After you write and test a C or C++ external stored procedure, you can install it on the server.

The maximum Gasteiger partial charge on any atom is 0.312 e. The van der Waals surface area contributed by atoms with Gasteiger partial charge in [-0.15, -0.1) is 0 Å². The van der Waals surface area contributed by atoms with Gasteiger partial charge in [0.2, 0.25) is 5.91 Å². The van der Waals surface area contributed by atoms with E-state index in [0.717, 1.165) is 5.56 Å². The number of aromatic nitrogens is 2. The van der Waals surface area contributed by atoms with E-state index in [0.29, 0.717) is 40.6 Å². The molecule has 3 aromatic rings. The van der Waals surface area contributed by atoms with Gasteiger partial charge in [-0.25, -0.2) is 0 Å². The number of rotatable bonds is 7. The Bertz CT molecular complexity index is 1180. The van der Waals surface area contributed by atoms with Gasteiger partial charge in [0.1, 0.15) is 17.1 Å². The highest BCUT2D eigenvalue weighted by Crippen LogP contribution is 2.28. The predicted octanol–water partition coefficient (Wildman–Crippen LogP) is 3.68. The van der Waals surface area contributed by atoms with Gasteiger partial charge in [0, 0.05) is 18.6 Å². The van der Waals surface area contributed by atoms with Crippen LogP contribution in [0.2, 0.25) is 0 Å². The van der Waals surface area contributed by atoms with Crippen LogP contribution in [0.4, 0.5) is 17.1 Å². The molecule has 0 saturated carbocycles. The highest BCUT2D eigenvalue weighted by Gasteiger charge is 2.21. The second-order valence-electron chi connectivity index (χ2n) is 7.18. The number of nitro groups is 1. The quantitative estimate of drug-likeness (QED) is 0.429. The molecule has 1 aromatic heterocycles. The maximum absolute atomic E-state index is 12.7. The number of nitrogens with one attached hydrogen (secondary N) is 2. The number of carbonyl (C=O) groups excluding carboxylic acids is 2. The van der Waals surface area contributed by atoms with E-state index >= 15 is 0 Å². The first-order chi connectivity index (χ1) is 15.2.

In general, you should not create UDFs, UDMs, or external stored procedures in Teradata system databases such as SYSLIB or SYSUDTLIB. These databases are primarily used for Teradata system UDFs, UDTs, UDMs, and external stored procedures only, and they usually contain a large number of these system external routines. Every time you create, alter, or drop your external routine in these databases, Teradata must relink your routine to all the objects of the system external routines. In addition, to execute your routine, Teradata must load all the shared libraries referenced by the system external routines, and these libraries may not be related to your routine. This is very inefficient. However, note that there are cases where you have to create your UDF in a system database. For example, UDFs used for row level security must reside in the SYSLIB database.